09 Mar 2021

What happens to your feet as you age? (And here’s what you can do about it)

What happens to our feet as we age and get older? What are the common foot issues we might experience? David Gordon aka The Bunion Doctor explains how to keep your feet healthy.

Find out more about feet health:

David Gordon joined Katie Taylor live in The Latte Lounge for a Facebook Live recently. They discussed and answered your questions on all things foot and ankle.

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The Latte Lounge speaks to David Gordon aka 'The Bunion Doctor' Find out about everything that can happen to your feet as you age - and how you can keep your feet health in your 40s, 50s and beyond.

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Our complex feet

There are 52 bones in your feet, 26 in each foot. Considering an adult has 206 bones in total, that’s a lot for such a small part of the body!

Our feet are more complex than many of us imagine and we need all these bones, along with joints and tendons to do many of the activities we take for granted including standing, walking, running, swimming…the list goes on.

As we get older, our feet, like everything else, change, and along with this comes a range of different conditions. I’ll be covering some of the most common foot issues I treat patients for below.

Feet: The early years

When you are born, the main makeup of your foot and ankle is cartilage and over time, the cartilage converts into bone.

In the first years of life, the foot and ankle is remarkably flexible compared to adulthood.

The arches of the feet are flat, and the tendons and ligaments very stretchy. As the arches develop, around the age of 4 or 5 years, the foot gradually becomes more rigid but still remains much more flexible than in adulthood.

It’s common for parents to be concerned regarding their children’s, so called, ‘flat feet’ but in general, there is nothing wrong with having flat feet, so long as the child has no pain nor loss of function or the ability to participate in activities.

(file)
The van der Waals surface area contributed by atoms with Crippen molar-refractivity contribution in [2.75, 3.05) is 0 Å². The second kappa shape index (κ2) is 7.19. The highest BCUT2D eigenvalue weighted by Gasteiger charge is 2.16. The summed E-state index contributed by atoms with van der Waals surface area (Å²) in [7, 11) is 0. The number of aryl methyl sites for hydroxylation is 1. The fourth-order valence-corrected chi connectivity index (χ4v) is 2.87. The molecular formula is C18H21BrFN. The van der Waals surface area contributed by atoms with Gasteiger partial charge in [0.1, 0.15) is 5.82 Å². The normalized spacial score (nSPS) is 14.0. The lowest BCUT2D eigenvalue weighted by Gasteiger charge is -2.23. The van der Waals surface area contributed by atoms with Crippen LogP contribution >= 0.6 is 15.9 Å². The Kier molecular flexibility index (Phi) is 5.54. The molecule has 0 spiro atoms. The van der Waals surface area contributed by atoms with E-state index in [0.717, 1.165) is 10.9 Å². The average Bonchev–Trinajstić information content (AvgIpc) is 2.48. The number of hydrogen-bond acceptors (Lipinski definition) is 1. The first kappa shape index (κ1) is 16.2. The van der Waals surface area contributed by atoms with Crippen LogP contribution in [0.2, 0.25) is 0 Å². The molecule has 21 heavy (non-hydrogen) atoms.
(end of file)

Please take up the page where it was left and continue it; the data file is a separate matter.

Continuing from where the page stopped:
Flat feet, like high arches, are a normal variant, just like being short or tall. There is generally no need, and only weak evidence to support the use of insoles in children who have no symptoms, to prevent or reverse flat feet. Foot shape tends to stabilise around the age of 7 or 8 years, after which the feet stop growing, in girls around the age of 13 years and boys around the age of 14 years. The growth plates fuse around the age of 16 years.

In general, the feet and ankles enjoy the benefits of youth through the teens and 20s, during which it is unusual to get pain or dysfunction unless there has been a specific injury.

Unfortunately, once you hit your 40s things can then start to decline.

After 40 years old – common conditions and treatments for feet

The common parts of the feet which start to degenerate with age are the joints and tendons.

The Achilles tendon

The Achilles tendon is the most common tendon to be involved in terms of pain and loss of function as one gets older. It is the largest tendon in the body and is susceptible to pain and stiffness first thing in the morning and during or after activities.

Achilles Tendinopathy is best treated as soon as possible by removing exacerbating factors and using physiotherapy and shockwave therapy.

Plantar Fasciitis

Another common condition is Plantar Fasciitis.  While the plantar fascia is not technically a true tendon, but rather a ‘fascia’ (a thick band of tissue), it does behave and function in a similar way to a tendon.

Around 8% of the population will get Plantar Fasciitis in their lifetime. It is thought to be a degenerate condition on the under surface of the heel, and can cause plantar heel pain, especially first thing in the morning and after periods of rest.

Plantar Fasciitis can be an incredibly debilitating condition, lasting from several months to even several years. It is best to seek treatment as soon as you have symptoms as the earlier treatment is instigated, the better chance of resolving symptoms sooner.

As with Achilles Tendinopathy, treatment includes physiotherapy and shockwave therapy as well as silicone heel cups, night splints and comfortable trainers.

Osteoarthritis

As age increases so does the incidence of Osteoarthritis occurring at the top of the big toe joint and surprisingly, I see patients presenting with pain in this area as early as the mid-30s.

‘Hallux Rigidus’ is the alternative name for Big Toe Joint Osteoarthritis with patients complaining of pain in ‘dorsiflexion’, when the toe is bent upward particularly in a lunge activity or doing the downward dog in yoga or a plank at the gym.

High heels can also increase pain. Over time these activities become uncomfortable and are avoided, and sufferers may walk on the outer part of the foot to protect the painful joint.

Bone Spurs can grow and be felt as lumps on the top of the big toe joint as the joint becomes stiff and less flexible.

Initial treatment for Hallux Rigidus includes avoiding exacerbating factors, stiff soled shoes or stiff insoles, painkillers and injections such as steroid or hyaluronic acid.

If these measures don’t work, then a minimally-invasive (keyhole) procedure to remove the Bone Spurs at the top of toe can improve any pain associated with impingement and increase flexibility.